WELLINGTON: Aggressive double centuries for Kane Williamson and Henry Nicholls powered New Zealand’s dominance in the second Test against Sri Lanka on Saturday.
The Black Caps declared their first innings at an imposing 580-4 before reducing Sri Lanka to 26-2 at stumps on day two, leaving the tourists with a very slim prospect of squaring the two-match series.
The in-form Williamson scored 215 and Nicholls posted a career-best 200 not out, with the pair’s third-wicket stand of 363 virtually batting Sri Lanka out of the contest.
Their partnership was the fifth-highest by any New Zealand combination and they became the country’s first batters to reach 200 in the same innings.
Sri Lankan captain Dimuth Karunaratne will resume on 16 on Sunday and nightwatchman Prabath Jayasuriya remains on four, with the deficit a daunting 554 runs.
Sri Lanka’s bowlers struggled to generate life on a flat Basin Reserve pitch, forcing Karunaratne to set defensive fields during much of the mammoth partnership.
Williamson and Nicholls batted at a lively clip from the outset, advancing quickly from a 155-2 overnight score and barely looking troubled as they unleashed an array of attacking strokes through the first two sessions.
Williamson was impenetrable as he reached three figures for the third time in successive Tests, becoming the first New Zealander to pass 8,000 runs in the process.
It was a sixth double-century for the 32-year-old — whose unbeaten 121 was pivotal in a final-ball first Test in Christchurch earlier this week.
Having resumed on 26, Williamson struck 23 fours and two sixes before holing out in the deep off spinner Jayasuriya as he tried to escalate the scoring rate.
Nicholls marched on from his overnight 18 to reach three figures before pushing past his previous-best score of 174.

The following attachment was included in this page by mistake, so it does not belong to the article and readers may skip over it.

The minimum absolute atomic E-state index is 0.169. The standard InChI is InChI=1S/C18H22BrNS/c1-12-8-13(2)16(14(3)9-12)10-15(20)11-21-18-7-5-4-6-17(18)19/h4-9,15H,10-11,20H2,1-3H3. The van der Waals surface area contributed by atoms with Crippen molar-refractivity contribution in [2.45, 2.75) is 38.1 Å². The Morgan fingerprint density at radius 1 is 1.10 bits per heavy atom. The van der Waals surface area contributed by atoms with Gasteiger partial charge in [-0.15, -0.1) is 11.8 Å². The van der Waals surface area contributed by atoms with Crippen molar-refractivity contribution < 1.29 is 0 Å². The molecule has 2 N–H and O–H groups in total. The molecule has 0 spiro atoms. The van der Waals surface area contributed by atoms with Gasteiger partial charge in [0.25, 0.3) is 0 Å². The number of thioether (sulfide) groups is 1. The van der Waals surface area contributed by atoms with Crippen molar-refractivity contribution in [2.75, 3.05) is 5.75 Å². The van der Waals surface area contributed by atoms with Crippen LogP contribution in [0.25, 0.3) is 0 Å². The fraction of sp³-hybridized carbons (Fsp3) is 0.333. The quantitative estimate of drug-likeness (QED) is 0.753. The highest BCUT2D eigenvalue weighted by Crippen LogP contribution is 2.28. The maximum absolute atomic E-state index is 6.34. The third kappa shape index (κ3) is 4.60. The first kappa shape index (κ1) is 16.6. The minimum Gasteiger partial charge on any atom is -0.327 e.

His aggressive 240-ball knock, which featured four sixes, represented a remarkable return to form for the left-hander, whose place in the team was under pressure after failing to reach 40 in his 15 previous innings.
Nicholls said he was aware of criticism of his ongoing selection but said he was made to feel comfortable by support from his teammates and coach Gary Stead.
“Everyone in the group’s been great and you really feel that support,” he said.
“For me, it was just about trusting that I had done it before. It hasn’t happened as much as I’d like in the last period.
“Now the challenge is doing it again knowing that the blueprint is there.”
Nicholls compared the partnership with a 369-run stand with Williamson against Pakistan in Christchurch two years ago.
“The way Kane’s playing, he’s in a real zone out there. It was nice to make that partnership into another really big one.”
Kasun Rajitha, who was off the field for a period nursing a shoulder injury, lodged the best bowling figures of 2-126.
Sri Lanka spinner Dhananjaya de Silva said the tourists were guilty of allowing the double centurions too much leeway.
“Obviously Kane and Henry batted very well. We have to be at our best when we’re facing these players but we missed our lengths,” he said.
De Silva said Sri Lanka hadn’t given up on squaring the series although he conceded it will be very difficult to force a victory.
“We’re not playing for a draw, we’re playing for a win.
“So we have to bat for at least one and a half days. We’ll see what will happen,” he said.
Their response began poorly.
Matt Henry removed opener Oshada Fernando for six before fellow-seamer Doug Bracewell dismissed Kusal Mendis without scoring via a spectacular catch at point from Devon Conway.
It came from Bracewell’s third ball of the match in what is his first Test appearance for more than six years.
READ: Najam Sethi hints at change in New Zealand tour’s schedule